Alcohol Awareness Month: Take action, be a good wingman

  • Published
  • By ADAPT Clinic
  • 59th Mental Health Squadron
In 2014, there were approximately 80,000 preventable deaths; the leading cause among them was alcohol. April is Alcohol Awareness Month; it is a time for you to reflect upon this common problem which often carries fatal consequences.

Currently, there are 22.6 million people in the U.S. who are experiencing an alcohol or drug-related problem. Today, one out of four children live in a family where alcoholism is a problem. As a result, most of these children are exposed to poor lifestyle choices, neglect, and in some cases abuse.  

Alcohol abuse touches nearly everyone; consider your personal life. Do you know someone whose life has been affected or ruined by alcohol abuse? Chances are you have.

Many of us have witnessed family members or friends struggle with alcohol. Or maybe you have recognized certain alcohol-related patterns or habits within yourself. If so, you are not alone.

Applying the Airmen's Creed perspective, we can see our responsibilities and how they apply to responsible alcohol consumption. 

We are Wingmen.
We have an obligation to look out for our fellow Airmen and seek help for them when we have concerns.
We are leaders.
We have an obligation to monitor ourselves and our own behaviors and model healthy, responsible lifestyles for others to follow.
We will not fail.
We have an obligation to not let substance use negatively impact the success of our mission.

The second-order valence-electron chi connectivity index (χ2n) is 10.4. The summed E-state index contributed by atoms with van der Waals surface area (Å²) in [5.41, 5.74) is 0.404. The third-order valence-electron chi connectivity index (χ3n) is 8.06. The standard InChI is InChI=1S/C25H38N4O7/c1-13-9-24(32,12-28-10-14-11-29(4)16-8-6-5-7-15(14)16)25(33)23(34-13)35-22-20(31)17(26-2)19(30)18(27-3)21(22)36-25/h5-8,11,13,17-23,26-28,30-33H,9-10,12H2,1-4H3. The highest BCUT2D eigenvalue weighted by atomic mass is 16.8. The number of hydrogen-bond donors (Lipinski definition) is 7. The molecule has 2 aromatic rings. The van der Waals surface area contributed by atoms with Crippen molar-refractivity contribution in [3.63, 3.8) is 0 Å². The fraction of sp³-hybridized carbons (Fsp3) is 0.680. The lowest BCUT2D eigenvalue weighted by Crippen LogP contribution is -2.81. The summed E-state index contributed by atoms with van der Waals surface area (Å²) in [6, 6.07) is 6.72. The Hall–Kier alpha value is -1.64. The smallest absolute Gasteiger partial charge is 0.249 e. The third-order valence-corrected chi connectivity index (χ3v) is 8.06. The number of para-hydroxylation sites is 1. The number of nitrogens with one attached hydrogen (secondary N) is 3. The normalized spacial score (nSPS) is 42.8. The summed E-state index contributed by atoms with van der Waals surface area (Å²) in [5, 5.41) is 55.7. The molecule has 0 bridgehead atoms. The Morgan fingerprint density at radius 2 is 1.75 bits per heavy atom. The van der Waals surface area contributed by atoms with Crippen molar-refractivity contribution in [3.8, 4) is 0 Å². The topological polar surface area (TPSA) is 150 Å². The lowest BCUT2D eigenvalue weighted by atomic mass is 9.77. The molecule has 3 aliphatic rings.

Alcohol is a drug and is potentially very addictive. Alcoholism is a progressive disease. Full-blown alcoholics can be easily identified when in crisis; however, the subtle signs leading up to that point are often overlooked.

In addition to being aware of any potential signs for alcohol-related problems, here are some questions to ask when uncertain on whether you or someone else may need additional support:

Am I (or someone I know) in complete control of my (their) alcohol use?
Do I (or someone I know) ever consume more alcohol than I (they) should?
Do I (or someone I know) have strong urges to use alcohol?
Am I concerned about my (or someone else's) drinking habits?

If you answered yes to any of the above questions, you should seek help. Contact the Alcohol and Drug Abuse Prevention and Treatment (ADAPT) Clinic at (210) 292-4452, Monday through Friday from 7:30 a.m. to 4:30 p.m.

Other helpful resources include the Mental Health Clinic, Military One Source, your primary care manager and Military Family Life Consultant. These resources can provide alcohol/substance-related information, guidance, or assistance.

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